Separating Habanero aroma from Capsaicin: This has been done successfully many times, but most people still haven’t had the chance yet to taste it. It’s pretty amazing to taste how aromatic Habanero is once you remove the active component that is responsible for the heat.
“Super Chiller” or Refrigerated Circulating Bath Bath
Aging fish at 0C: Something we’ll be looking into is the idea of using the Refrigerated Circulating Bath to hold fish at precisely 0°C to allow for ageing as described in Sunday’s main stage demo by Bjorn Frantzen and Daniel Lindenberg.
The Aviary Old Fashioned in the Rocks: Still one of the most creative applications for a Refrigerated Circulating Bath has been developed by the Aviary team. As this video shows, the goal is to produce an ice shell that holds a cocktail and is then cracked open by the drinker. To freeze the shell, fill a balloon with water and freeze the shell in a alcohol/water mix at -10C, drill a hole to drain the remaining liquid and replace the void with a cocktail.
Programmable Cook-Chill with remote iPhone control: We demonstrated how the new PolyScience Programmable Refrigerated Circulating Bath can be programmed for automated cook-chill processes with remote control and monitoring via our iPhone application. Temperature data is logged into Excel by simply putting a USB flash drive into the back of the unit. For a set up to acommodate larger batches of cook-chill, we recommend the Sous Vide Table by Randell.
Sous Vide™ Professional
Circulating duck fat: a number of people asked if it is possible to circulate duck fat and how they would clean the unit afterwards. Yes, the Sous Vide Professional is capable of circulating butter, duck fat or other liquids. However, if your application doesn’t require a whole tank full of duck fat, you can also simply use small hotel pans filled with the desired liquid and set it into the precisely controlled circulated bath (This can also provide the benefits of Sous Vide cooking without involving a vacuum sealer and local health department requirements that go with that). To clean the unit, simply run it in a vinegar, water, and non-foaming dish detergent mix.
Producing and holding warm cocktail foams, Olive Oil Chantilly and egg-yolk based sauces:
The new Whip Canister Holder - 1 fits all size canisters! No floating canisters. No abuse to the lever.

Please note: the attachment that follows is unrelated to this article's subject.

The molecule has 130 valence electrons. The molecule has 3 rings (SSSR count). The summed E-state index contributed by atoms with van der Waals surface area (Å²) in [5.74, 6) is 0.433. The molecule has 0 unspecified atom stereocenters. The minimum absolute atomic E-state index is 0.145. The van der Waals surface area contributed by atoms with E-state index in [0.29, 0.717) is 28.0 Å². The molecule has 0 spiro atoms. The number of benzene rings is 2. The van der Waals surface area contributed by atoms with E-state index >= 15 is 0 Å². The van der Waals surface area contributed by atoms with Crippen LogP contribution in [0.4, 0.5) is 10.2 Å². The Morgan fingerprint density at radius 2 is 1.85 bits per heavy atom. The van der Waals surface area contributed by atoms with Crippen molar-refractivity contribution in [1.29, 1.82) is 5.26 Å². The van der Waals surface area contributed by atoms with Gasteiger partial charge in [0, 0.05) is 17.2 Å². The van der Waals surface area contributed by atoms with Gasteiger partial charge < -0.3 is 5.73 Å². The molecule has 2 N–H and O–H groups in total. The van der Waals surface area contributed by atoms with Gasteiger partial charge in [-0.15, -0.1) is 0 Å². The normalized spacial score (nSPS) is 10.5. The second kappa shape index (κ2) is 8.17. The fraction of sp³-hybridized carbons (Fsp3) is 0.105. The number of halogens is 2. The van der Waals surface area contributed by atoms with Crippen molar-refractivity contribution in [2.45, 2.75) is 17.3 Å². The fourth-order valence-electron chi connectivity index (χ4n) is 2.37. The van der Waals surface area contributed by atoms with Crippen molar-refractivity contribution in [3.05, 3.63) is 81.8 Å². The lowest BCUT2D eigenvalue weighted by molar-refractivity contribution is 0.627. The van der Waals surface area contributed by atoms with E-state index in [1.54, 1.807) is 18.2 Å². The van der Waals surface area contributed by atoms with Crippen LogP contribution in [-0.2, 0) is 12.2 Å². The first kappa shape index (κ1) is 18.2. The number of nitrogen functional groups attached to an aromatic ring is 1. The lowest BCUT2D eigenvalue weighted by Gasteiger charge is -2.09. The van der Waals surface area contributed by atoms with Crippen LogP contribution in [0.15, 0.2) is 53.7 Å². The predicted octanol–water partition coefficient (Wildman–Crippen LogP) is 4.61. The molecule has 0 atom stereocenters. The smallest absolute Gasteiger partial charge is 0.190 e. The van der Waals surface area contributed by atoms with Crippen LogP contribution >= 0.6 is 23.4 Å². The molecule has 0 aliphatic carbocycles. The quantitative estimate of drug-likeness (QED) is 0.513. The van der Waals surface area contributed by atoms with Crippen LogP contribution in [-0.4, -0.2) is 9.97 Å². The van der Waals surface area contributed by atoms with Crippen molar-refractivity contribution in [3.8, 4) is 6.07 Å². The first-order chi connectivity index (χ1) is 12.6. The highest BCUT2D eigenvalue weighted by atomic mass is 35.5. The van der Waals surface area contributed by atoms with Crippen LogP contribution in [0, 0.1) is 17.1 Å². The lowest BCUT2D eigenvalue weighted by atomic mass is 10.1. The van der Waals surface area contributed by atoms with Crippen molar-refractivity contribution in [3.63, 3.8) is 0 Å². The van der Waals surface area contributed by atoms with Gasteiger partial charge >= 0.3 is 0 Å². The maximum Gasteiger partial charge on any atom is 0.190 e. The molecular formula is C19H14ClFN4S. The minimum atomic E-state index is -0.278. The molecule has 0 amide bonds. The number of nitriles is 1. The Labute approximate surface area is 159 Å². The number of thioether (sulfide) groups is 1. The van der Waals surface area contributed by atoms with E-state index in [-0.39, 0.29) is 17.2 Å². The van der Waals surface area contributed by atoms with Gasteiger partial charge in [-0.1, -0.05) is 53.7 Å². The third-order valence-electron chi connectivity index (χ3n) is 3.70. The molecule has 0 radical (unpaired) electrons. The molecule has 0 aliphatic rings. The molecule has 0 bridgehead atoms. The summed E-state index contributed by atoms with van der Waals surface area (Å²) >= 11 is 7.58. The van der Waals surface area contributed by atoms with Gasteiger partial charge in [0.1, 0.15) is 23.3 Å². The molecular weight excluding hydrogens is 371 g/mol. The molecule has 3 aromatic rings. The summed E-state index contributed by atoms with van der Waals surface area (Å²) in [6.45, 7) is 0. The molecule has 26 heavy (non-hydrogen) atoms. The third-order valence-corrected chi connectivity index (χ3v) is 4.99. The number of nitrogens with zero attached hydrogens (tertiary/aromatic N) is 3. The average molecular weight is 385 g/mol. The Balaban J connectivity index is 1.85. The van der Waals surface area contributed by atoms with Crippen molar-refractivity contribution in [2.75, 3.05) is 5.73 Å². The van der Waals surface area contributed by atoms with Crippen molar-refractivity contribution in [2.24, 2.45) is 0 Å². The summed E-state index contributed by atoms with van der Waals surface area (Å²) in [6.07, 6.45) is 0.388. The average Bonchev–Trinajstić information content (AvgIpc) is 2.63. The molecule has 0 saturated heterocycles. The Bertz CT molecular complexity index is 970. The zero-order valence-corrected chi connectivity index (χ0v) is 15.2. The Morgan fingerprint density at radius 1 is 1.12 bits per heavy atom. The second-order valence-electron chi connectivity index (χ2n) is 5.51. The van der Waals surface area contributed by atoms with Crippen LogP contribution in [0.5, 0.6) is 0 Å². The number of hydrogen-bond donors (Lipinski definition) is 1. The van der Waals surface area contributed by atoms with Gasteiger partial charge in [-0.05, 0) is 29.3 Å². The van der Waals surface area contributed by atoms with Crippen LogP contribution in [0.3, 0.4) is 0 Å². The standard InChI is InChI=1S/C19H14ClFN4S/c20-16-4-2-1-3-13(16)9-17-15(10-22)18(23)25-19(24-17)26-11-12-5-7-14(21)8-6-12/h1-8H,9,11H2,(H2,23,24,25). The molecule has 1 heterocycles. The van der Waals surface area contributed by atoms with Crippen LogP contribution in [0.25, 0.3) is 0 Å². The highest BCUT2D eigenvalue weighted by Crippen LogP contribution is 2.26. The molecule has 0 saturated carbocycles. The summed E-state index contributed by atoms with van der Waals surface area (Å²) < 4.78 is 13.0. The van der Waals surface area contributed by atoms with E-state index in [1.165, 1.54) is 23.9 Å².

Infusions of botanicals into alcohol or syrups in sous vide bath: Something we hear from more and more chefs/pastry chefs is that they use the Sous Vide Professional for
Infusion of flavors and aromas into custard. This isn’t anything new in terms of flavor, but it is a time saver. We poured a traditional Crème Anglaise mix into the vacuum bag, added a couple twigs of lavender, sealed it, and cooked it for 20 min at 179F. Afterwards we massaged the bag to distribute the lavender… the crème had just the right hint of lavender.
Flavored snow: this is something that sounds good in theory, but may not work. Philip came up with the idea putting a larger cover on the Anti-Griddle (Cambro tank size) and humidifying it with a flavored liquid (perhaps rotovap’ed orange) to create a flavored “snow”. It wouldn’t take long to produce some snow. So, we’ll try it out soon.
Holding frozen delicate foods during service: One chef mentioned the he uses the Anti-Griddle at the garde manger station during busy times to prepare and hold finely grated frozen smoked salmon. Interesting…
The Smoking Gun™
Saffron Smoked Chocolate Mousse: This is a cool idea we came up with in discussions during the show but did not try yet. Fill iSi whipper with a chocolate mousse base, set up The Smoking Gun with 2 pinches of dried saffron, and inject saffron smoke into the canister. Then charge the canister with gas and foam the chocolate mousse infused with smoke aroma.
Catching up in the booth: Jeffrey Steingarten, Philip Preston, Nastassia Lopez, Dave Arnold, Johnny Iuzzini, Alvin Schultz and Joe Strybel
A special thank you goes out to Arielle Johnson and Alvin Schultz, our volunteer helpers we had this year in our booth!